Let's face it, with the high costs of gas and food in addition to demanding schedules that include trying to balance any combination of work, school, family, and everyday responsibilities, it is not uncommon that a lot of people are short on cash and time. But, that doesn't mean that vacations have to be put out of mind altogether. It just might take a little more thought, an adjustment in perspective, and a little creativity.
Sometimes we have to rethink what is really important. While long trips to the beach, the mountains, a private getaway, or even a spectacular theme park are all ideal for vacations, the cash and time you have available may not permit you to take these kinds of trips.Where you go is not nearly as important as the people you want to spend that time away with, right? So, why let a little thing like finances keep you and your partner or family from enjoying one another?
A couple once told me that sometimes as a "mini-vacation" they would drive to the Wal-Mart in their area and park in the parking lot and watch the cars pass by on the highway while having an ice cream cone and talking to one another about the little things that often get overlooked in the hustle and bustle of their busy lives. This couple spoke about how much peace and fulfillment they had found in those hours and in one another-in the parking lot of a Wal-Mart. I remember thinking how profound that was for me.
If you are a couple without enough funds to vacation where you would like or parents who cannot afford to take your kids someplace wondrous for the summer, now is the perfect time to create your own "mini-vacation".
Maybe ice cream in the parking lot of Wal-Mart is not your thing, but maybe a night or two at a nice hotel (in town or a town over) away from home, work, and the kids, is. What about an old-fashioned picnic in the park while the children roam and play without a care in the world? How about rather than a trip to the beach, you take your family to a nearby lake for fun in the water.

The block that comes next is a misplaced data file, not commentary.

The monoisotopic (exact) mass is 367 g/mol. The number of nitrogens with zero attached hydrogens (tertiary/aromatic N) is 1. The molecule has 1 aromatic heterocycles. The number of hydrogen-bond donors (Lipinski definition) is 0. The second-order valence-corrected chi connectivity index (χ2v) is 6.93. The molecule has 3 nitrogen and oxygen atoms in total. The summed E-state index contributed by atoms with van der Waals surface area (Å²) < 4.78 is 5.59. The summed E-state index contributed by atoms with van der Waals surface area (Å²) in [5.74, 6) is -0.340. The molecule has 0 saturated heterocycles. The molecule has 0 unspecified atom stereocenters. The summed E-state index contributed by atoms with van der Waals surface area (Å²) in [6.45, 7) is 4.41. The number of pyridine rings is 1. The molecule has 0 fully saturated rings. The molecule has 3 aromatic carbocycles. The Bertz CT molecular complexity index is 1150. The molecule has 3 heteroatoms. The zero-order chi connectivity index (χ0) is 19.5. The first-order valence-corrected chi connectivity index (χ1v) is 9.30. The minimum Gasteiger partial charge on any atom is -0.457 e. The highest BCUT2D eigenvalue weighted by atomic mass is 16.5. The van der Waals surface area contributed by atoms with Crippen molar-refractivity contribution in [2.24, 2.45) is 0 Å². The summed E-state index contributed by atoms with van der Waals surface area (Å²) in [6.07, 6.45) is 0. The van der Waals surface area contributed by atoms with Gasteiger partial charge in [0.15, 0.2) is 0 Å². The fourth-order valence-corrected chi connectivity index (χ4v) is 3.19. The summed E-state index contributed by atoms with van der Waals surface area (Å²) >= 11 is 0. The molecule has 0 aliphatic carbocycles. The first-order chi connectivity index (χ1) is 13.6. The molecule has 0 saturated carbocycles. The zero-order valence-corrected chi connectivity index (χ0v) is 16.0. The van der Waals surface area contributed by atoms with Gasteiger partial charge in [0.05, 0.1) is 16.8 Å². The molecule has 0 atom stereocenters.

Even educational places like a museum or the library can be a part of "mini-vacations" when you are creative and combine visits with a favorite snack or meal for the kids afterwards. If you cannot go out to the movies, bring the movies in to you. You can rent movies for less than two dollars per day and pick up some favorites from the grocery store and have a nice family movie night. You could camp out in your own backyard, build a fire and roast marshmallows, and tell stories. If you cannot go on a cruise, maybe you can rent a boat ride and go out on the water then follow that with a nice dinner and buy a little souvenir as reminder of the experience.
I think you get the point. There are a number of activities that don't actually cost much, but still achieve the goals of creating time away from the noise of everyday life and enjoying quality time with the ones you love. It is not where you go or even what you do, it is about being together or if you need a solo vacation, then, it's about taking time for yourself to enjoy yourself.
The couple said, "y'all young folk don't nothing about a thing like that", oh, but I did.
Vacations are not grand because of how much money you spend or how far you travel, it is about finding peace in what you have in the time that you have.
Contact columnist LaTonya Dunn at email@example.com.